The European qualifications framework (EQF) is a systematic way of classifying qualifications based on learning outcomes – what people know and can do with their knowledge, rather than where they got their diplomas. It will link different countries’ national qualifications to a common European reference.
The idea is to make national qualifications more comparable across Europe, so an Irish recruiter, say, can more easily ‘read’ the qualifications of a Hungarian applicant and assess their suitability for a job.
At the official launch of the qualifications framework on 26 November, education commissioner Ján Figel’ explained: “This [development] goes to the heart of what the EU is about: mobility, cooperation between countries, promoting prosperity and helping individual citizens fulfil their potential through learning.”
The EQF is the first international framework to cover the entire range of qualifications: higher education, vocational training, adult education and general education. All 27 EU countries are being encouraged to link their national qualifications systems to the framework by 2010. It is hoped that by 2012, every new qualification in the EU will be referenced in the framework.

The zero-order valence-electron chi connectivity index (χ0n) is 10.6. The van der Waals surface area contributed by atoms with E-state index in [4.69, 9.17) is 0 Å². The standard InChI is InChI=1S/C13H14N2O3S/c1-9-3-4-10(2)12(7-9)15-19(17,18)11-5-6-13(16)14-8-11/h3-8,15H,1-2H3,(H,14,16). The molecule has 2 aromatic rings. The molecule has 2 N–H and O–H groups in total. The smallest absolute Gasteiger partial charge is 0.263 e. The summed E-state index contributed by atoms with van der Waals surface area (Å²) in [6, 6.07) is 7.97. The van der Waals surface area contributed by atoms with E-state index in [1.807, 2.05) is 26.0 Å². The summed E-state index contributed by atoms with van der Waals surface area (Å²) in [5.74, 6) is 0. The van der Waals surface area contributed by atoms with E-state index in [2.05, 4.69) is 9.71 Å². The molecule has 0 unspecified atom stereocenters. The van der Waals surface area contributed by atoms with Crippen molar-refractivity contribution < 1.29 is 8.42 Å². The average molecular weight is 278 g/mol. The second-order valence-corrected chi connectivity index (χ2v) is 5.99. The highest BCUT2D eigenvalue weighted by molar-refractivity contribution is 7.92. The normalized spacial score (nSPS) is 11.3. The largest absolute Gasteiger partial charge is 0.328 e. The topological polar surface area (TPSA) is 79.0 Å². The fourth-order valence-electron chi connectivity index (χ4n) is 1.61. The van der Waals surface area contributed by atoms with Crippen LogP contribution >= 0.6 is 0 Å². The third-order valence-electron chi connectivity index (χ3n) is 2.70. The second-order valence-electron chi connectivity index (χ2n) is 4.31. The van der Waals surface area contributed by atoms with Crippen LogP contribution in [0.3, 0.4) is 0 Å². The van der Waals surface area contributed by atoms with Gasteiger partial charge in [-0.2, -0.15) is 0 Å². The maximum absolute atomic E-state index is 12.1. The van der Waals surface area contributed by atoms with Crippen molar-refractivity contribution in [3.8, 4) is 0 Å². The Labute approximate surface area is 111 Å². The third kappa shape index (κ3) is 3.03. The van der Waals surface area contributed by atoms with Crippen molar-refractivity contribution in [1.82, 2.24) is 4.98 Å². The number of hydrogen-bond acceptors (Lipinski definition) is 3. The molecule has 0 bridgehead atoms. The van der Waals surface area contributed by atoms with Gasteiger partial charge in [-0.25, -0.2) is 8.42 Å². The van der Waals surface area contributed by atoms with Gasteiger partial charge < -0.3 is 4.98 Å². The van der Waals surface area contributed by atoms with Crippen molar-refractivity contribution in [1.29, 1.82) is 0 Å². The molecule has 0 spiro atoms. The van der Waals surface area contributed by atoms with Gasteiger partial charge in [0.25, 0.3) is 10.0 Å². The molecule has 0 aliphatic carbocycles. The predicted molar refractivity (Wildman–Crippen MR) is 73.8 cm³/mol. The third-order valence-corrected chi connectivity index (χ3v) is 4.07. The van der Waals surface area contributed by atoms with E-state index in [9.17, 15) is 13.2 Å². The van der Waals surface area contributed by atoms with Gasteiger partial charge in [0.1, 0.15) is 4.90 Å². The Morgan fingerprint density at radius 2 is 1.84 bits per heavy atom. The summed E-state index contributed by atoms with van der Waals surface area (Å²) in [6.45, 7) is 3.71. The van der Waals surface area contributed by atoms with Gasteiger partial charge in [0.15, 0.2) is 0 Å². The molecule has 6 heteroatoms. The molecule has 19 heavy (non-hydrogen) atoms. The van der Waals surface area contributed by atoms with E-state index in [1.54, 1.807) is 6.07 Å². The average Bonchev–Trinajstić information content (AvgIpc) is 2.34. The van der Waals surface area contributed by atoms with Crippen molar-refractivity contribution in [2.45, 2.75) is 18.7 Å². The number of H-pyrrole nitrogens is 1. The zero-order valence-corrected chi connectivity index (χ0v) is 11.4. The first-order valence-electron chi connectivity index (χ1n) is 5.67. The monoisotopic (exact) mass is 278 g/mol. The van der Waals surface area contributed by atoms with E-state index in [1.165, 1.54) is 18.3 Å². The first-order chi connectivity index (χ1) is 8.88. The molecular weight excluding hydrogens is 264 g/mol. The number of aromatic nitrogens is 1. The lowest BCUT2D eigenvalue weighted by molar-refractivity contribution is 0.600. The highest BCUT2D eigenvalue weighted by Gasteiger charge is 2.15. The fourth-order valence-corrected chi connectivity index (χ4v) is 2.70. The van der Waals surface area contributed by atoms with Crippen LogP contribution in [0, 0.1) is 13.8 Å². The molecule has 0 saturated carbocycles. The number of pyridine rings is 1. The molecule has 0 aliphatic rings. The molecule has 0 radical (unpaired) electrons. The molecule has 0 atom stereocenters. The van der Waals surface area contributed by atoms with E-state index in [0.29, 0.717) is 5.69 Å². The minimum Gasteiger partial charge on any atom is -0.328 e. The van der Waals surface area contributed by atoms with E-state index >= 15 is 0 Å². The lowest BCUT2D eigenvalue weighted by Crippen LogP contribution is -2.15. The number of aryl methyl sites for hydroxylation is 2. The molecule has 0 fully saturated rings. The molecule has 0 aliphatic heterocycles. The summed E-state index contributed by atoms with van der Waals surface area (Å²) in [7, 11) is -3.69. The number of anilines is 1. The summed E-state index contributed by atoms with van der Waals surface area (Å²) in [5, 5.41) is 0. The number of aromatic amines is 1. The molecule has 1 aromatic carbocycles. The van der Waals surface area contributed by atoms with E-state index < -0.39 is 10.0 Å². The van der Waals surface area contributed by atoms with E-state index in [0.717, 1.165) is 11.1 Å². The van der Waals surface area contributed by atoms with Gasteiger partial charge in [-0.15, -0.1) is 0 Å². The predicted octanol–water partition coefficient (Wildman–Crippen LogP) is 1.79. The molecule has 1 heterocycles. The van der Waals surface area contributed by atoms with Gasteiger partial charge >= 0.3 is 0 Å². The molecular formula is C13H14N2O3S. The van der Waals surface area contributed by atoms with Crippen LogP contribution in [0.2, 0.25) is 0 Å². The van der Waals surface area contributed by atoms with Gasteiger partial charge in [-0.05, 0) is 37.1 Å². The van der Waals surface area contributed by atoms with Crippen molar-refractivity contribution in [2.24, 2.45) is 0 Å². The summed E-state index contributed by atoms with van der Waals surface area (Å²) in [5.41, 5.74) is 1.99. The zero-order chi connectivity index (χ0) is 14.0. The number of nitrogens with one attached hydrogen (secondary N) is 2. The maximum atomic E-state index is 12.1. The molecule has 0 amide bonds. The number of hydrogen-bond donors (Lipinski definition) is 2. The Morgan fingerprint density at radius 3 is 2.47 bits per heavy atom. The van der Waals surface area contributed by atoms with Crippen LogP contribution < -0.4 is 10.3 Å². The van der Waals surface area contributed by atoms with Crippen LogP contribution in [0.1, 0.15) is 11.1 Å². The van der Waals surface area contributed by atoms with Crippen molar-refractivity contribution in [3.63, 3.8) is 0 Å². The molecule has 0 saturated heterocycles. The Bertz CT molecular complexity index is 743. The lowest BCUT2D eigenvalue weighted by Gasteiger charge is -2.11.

Work on the framework started in 2004 when only France, Ireland and the UK had national qualifications frameworks. Now, most EU countries are in the process of developing one.
The EQF joins existing EU programmes like Europass, Ploteus and the lifelong learning programme which all aim to improve the recognition of qualifications and encourage anyone wishing to work and study elsewhere in the EU.
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